So the yellow line represents the thin yellow line of heroes standing between civilization and higher retail prices caused by shoplifting and skateboarding on the sidewalk. We finally have a way to acknowledge the selfless service of the rent-a-cops, the mall ninjas, the brave men and women of loss prevention.

This is getting wack.
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Ugh.

My email inbox is a horror show. There's still stuff in there from the last week or so in New Mexico that I haven't dealt with.

No matter how much I pretend it's not there, it keeps not answering itself.
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Tuesday, November 07, 2017

A fun project...

Almost all the the photos I posted on this blog from its inception until the middle of 2011 were taken with a Nikon Coolpix 990 that was a hand-me-down from Oleg. He asked, just before SHOT Show this year, if I still had it. When I answered in the affirmative, he asked if I wouldn't mind letting him have it back so that he could see what kind of pictures he could make with it now, versus the ones he took more than fifteen years ago, when it was one of his first forays into digital.

That gave me an idea. The camera I had before Oleg gifted me that Nikon 990 was a Sony Mavica FD-88. I handed it on to Marko, and it's long gone, but it wasn't too hard to track one down...

A post shared by Tamara Keel (@tamarakeel) on

These were taken with the Mavica back in the day...


I wonder what I could do with it now?
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Using vs. Collecting

This post about de-cluttering one's photographic gear resonated, especially since I'm in the process of paring down a couple decades' accumulation of old military rifles for very similar reasons. I don't shoot them and, in fact, I don't really have them stored in the sort of accessible fashion that allows me to really get them out and appreciate them, so I reckon it's time to get them back out into the marketplace and let them find homes where they will be loved appropriately.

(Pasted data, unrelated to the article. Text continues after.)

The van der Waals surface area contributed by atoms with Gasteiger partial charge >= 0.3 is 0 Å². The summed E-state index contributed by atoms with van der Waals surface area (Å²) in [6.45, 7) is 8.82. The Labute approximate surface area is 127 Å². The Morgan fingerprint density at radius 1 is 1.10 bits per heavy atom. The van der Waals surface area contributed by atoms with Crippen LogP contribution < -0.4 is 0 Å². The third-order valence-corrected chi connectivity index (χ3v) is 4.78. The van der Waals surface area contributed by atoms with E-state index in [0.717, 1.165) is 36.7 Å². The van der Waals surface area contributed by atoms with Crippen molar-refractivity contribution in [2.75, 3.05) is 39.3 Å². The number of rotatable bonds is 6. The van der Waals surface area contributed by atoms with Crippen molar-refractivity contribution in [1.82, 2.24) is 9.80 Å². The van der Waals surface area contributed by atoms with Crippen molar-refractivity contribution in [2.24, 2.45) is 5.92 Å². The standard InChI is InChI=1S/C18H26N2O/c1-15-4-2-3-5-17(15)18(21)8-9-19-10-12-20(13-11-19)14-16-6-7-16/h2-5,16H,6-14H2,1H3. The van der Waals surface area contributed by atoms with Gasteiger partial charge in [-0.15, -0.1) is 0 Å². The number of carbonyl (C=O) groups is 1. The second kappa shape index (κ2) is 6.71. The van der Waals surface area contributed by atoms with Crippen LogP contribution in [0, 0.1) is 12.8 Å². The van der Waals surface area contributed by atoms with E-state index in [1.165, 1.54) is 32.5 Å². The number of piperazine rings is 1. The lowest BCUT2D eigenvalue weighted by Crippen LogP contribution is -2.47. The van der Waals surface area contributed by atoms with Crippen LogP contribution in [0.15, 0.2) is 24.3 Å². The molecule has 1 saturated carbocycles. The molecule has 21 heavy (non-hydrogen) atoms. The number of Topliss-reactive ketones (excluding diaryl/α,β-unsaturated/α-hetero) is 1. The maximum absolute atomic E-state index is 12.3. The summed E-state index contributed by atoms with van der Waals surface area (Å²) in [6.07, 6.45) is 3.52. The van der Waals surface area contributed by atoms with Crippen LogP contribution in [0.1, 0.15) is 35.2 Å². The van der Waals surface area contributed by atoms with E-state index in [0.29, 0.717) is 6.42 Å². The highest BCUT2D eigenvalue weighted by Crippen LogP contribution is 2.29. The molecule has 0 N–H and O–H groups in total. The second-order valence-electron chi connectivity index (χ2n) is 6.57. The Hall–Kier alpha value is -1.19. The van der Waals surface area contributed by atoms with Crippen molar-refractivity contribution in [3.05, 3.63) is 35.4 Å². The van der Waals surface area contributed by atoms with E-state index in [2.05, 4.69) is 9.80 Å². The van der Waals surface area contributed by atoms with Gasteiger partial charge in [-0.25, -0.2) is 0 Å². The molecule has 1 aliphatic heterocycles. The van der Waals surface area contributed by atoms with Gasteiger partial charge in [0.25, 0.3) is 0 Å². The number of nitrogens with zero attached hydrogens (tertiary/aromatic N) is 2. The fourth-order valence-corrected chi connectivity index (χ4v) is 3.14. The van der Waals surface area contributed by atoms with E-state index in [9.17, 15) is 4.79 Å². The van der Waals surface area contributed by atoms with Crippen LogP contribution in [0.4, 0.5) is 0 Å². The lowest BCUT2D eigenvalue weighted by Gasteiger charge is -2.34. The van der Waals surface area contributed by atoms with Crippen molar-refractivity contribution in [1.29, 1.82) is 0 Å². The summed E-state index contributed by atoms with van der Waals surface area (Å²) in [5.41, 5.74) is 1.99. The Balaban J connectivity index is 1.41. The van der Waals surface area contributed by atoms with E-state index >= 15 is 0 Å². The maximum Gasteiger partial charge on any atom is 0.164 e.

In general, however, I don't really have a problem drawing a distinction between "using" guns and "collecting" guns. The former tend to need to justify their keep and I have minimal attachment to them as objects, while the latter don't have to be objectively useful to be appreciated. I give you exhibit A:
They don't even load .32 Rimfire anymore, but that's okay. All this gun needs to do to justify its existence is sit there and look pretty. Further, since it's over a hundred and fifty years old, I reckon it's probably already done plenty of shooting. With a durable artifact like this, I'm just a temporary custodian, holding on to it for the next person.

I still haven't put a roll of film through the IIIb, either, although I fully intend to. I'd like to do at least some shooting with a Barnack Leica, if only to say I have.
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Monday, November 06, 2017

It kinda grew on me...

A post shared by Tamara Keel (@tamarakeel) on